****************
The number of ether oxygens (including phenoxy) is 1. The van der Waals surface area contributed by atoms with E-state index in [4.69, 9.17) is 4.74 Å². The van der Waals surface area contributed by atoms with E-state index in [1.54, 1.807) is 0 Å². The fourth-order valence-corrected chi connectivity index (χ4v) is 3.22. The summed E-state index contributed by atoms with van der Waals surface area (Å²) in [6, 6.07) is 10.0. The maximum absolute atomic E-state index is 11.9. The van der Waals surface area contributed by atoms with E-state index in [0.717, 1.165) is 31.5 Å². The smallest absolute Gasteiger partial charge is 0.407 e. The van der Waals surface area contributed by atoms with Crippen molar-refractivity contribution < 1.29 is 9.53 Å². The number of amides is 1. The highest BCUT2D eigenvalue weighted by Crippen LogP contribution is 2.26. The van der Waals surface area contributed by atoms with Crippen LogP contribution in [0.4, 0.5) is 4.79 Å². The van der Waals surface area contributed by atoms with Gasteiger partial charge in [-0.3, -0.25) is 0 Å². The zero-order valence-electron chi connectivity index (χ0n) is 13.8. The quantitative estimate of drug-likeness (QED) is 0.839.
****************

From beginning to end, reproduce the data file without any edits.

The number of ether oxygens (including phenoxy) is 1. The van der Waals surface area contributed by atoms with E-state index in [4.69, 9.17) is 4.74 Å². The van der Waals surface area contributed by atoms with E-state index in [1.54, 1.807) is 0 Å². The fourth-order valence-corrected chi connectivity index (χ4v) is 3.22. The summed E-state index contributed by atoms with van der Waals surface area (Å²) in [6, 6.07) is 10.0. The maximum absolute atomic E-state index is 11.9. The van der Waals surface area contributed by atoms with E-state index in [0.717, 1.165) is 31.5 Å². The smallest absolute Gasteiger partial charge is 0.407 e. The van der Waals surface area contributed by atoms with Crippen molar-refractivity contribution < 1.29 is 9.53 Å². The number of amides is 1. The highest BCUT2D eigenvalue weighted by Crippen LogP contribution is 2.26. The van der Waals surface area contributed by atoms with Crippen LogP contribution in [0.4, 0.5) is 4.79 Å². The van der Waals surface area contributed by atoms with Gasteiger partial charge in [-0.3, -0.25) is 0 Å². The zero-order valence-electron chi connectivity index (χ0n) is 13.8. The quantitative estimate of drug-likeness (QED) is 0.839.